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4 of 5 people found the following review helpful By A Customer on December 20, 2009
Format: Paperback
Karin Chenoweth's book gives us a pathway for improving regular public schools at scale. Earlier this year I was the "project journalist" for the Broad Prize for Urban Education. That experience -- looking at entire urban school districts that were succeeding with poor and minority students -- was a reminder of the importance of keeping a focus on improving traditional public schools. Too often I get distracted by the high-flying charter schools and forget about the need for scale. Karin doesn't forget.

Richard Whitmire, author, Why Boys Fail.
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4 of 5 people found the following review helpful By Thomas E. Ricks on September 12, 2009
Format: Paperback
This is a terrific book. It and its predecessor are essential reading for anyone you know involved in education. Considering giving it to your school principal for Christmas.
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1 of 2 people found the following review helpful By SteveL on January 23, 2012
Format: Paperback Verified Purchase
In "How It's Being Done" Karin Chenoweth tells a set of critically important tales of success in environments where few believe that success is possible. The chapters serve as powerful case studies for discussion and action in underperforming schools and powerfully debunk the range of excuses so often made for this underperformance. The bottom line is that the book's conclusion serves as a practical to-do list for turning school around - not easy, not quick, but certainly doable.
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1 of 2 people found the following review helpful By Ellen B. Obrien on October 11, 2009
Format: Paperback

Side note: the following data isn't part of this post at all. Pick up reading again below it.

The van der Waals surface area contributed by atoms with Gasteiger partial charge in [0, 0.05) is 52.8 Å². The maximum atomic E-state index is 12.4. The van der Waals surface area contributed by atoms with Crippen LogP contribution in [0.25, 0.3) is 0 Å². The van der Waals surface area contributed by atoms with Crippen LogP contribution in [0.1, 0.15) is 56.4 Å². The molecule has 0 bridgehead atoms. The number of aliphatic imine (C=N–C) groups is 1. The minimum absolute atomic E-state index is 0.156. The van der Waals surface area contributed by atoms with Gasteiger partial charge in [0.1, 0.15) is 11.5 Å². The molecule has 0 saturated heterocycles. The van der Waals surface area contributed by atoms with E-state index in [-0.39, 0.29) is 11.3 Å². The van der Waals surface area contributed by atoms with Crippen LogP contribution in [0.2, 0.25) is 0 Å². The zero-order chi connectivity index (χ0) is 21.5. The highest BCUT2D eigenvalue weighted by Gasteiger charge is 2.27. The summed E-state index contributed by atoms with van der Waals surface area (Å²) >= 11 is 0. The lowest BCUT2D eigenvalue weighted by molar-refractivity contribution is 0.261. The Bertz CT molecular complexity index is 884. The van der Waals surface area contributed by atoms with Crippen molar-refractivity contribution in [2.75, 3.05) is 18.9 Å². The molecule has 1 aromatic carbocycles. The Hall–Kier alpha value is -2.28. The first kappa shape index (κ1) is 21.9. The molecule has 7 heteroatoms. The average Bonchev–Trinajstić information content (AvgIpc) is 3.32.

As a former substitute teacher who stood before many different classes wondering "What can I offer them?" I wish that Chenoweth's book had been around. Her many years observing and writing about education are a valuable resource. Her books can have a significant impact on how we teach -- that's why that student is smiling.
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0 of 1 people found the following review helpful By Eric Hinton on October 8, 2009
Format: Paperback
Karin Chenoweth's "How It's Being Done" is readable, understandable, and, most importantly, highly informative about American education and what needs to be done to address its problems. One wonders why the field of observinig and analyzing education is so densely populated with writers who have none of these qualities and indeed who tend to obfuscate the important issues at stake. This book is fundamentally different. Chenoweth lays bare not only the crucial issues we face in education, but also how, in America, there are schools and even states that are addressing them with clarity, intelligence, and success and even in a way that can serve as models. The stakes are high. The figures about America's poor performance in education --- especially for its minority population --- are startling. Read this book to find the research and analysis that should become a standard for the profession.